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Georgia pipeline plot suspect denies link to Ukraine

by | Aug 25, 2016
anti-gazprom-march-2016

Protester against the Gazprom pipeline wearing the Ukrainian flag outside the government building in Tbilisi, January 16, 2016. (DFWatch.)

anti-gazprom2-jan-16-2016

Protesters against Gazprom’s pipeline linked their cause to Ukraine’s conflict with Russia and the helicopter pilot Savchenko. (DF Watch.)

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The gas pipeline has been damaged by landslides several times, last in August 2014. (Ministry of Regional Development and Infrastructure.)

TBILISI, DFWatch–One of the seven men arrested in Georgia for planning to blow up a Russian gas pipeline has denied any links to Ukraine.

The suspect Beka Bekauri is still in hospital after suffering serious head trauma. He has had an operation and his condition is now stable.

His confession to being part of a plot to blow up a part of a Russian gas pipeline which transits through Georgia was brought into question by suspicion that the confession had been extracted under duress.

His family claims that he was beaten during interrogation in order to force him to confess.

The counter-intelligence service claims that the beating took place as he was trying to escape arrest.

Lawyer Maia Chrelashvili said her client said he was beaten by special forces at the moment he was arrested.

None of the detainees tried to escape or use a weapon as they were arrested, according to Chrelashvili, who also said there was no violence during Bekauri’s interrogation.

The State Security Service (SUS) said earlier that one of the suspects had been traveling frequently to Ukraine, but beyond that no actual link had been found.

The implication would be that the plot was connected to the many exiled National Movement politicians who are in Ukraine, some of whom are involved with the new Kiev government and others also with the war against Russian-backed separatists in the southeast of the country.

Through his lawyer, Bekauri denied that he had any links to Ukraine. Chrelashvili said on Maestro TV it was claimed that her client received USD 50,000 from abroad, but he denies that.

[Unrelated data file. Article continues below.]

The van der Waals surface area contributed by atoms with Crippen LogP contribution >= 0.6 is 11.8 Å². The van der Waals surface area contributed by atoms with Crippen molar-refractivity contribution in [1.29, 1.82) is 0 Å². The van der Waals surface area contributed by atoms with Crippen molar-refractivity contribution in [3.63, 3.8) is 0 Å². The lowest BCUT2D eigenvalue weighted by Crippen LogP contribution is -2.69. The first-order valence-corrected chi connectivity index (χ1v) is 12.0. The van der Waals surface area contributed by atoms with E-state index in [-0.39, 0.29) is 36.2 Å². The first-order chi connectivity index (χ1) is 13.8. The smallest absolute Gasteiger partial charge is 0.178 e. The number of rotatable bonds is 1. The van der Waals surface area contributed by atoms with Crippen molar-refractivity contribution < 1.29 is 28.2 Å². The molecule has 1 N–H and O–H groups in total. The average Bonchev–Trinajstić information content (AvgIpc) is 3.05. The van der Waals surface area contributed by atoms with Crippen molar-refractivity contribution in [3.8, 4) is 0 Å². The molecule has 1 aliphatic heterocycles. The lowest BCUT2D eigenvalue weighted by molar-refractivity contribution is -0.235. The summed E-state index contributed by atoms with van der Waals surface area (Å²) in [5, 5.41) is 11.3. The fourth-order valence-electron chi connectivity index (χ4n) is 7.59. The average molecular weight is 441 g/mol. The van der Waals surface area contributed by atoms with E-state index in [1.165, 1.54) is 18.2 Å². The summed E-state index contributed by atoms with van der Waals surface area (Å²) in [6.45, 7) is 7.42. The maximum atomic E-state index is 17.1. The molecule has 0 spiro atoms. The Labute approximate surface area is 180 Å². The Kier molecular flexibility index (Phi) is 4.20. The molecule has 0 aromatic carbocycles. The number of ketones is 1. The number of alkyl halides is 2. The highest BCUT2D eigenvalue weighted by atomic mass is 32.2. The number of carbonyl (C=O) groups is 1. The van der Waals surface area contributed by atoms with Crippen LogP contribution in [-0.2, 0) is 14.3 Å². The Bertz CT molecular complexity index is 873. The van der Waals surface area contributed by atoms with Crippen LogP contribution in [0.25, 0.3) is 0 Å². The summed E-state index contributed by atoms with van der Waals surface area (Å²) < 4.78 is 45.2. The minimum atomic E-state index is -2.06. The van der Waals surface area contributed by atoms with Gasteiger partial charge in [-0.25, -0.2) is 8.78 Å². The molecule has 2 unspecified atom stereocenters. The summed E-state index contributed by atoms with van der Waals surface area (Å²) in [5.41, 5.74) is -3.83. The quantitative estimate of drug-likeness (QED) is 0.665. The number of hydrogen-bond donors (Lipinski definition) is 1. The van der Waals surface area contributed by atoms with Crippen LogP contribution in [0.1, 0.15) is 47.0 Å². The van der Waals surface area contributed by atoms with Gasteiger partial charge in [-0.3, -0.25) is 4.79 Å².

According to the lawyer, Bekauri’s motive was personal. He ‘hates Russian aggression’, she explained, and that’s why he wanted to organize the blowing up of the pipeline.

His aunt Mziana Subeliani is convinced that he was beaten during questioning.

“They didn’t let him go until they had broken his skull. With his skull broken, he admitted what they wanted him to say.”

She claimed the reason Bekauri was beaten was to give the impression that the case is being vigorously investigated.

“My nephew has no ties with politics,” she says.

Vladimer Rukhadze, another suspected, began a hunger strike to protest Tbilisi City Court’s decision to place all of the suspects in pre-trial detention. His lawyer Nino Makharadze said he would rather die from hunger than have status as terrorist.

Bekauri is the only one of the accused who has admitted guilt.

Out of the seven, five are accused of being part of the plot, while two are said to have known about it.

One of those accused of having had knowledge of the plot, police employee Levan Mamporia, said through his lawyer Ramaz Chincheladze that the only alleged link between him and the plot was that he registered a Facebook page promoting the idea of a united Caucasus, an idea which also former President Zviad Gamsakhurdia was a supporter of.

The pipeline which was targeted in the plot carries Russian natural gas to Armenia. Georgia taps some of the gas as transit fee, corresponding to around 12 percent of the national supply.

In spring 2015, Georgia considered increasing its import of natural gas from the Gazprom pipeline, which led to a series of protests against being dependent on Russia for energy, protests where National Movement members were particularly noticed.

In the end, the government did not increase the import of Russian gas, but left the agreement the same, which means that 12 percent of the country’s supply comes from Gazprom.

The pipeline has been hit by landslides several times.

UNM spokesperson Givi Targamadze said politicians are trying to exploit the case by making inferences about a Ukraine link at an early stage, and referred to a previous case, dubbed ‘the tyres case’, which has so far not been confirmed by the investigation.

Defense Minister Levan Izoria said on Tuesday, the day after the story broke, that he had full confidence in the counterintelligence service SUS, which he was recently deputy director of, and that the public will soon learn where the ‘terrorists’ got their assignment from.



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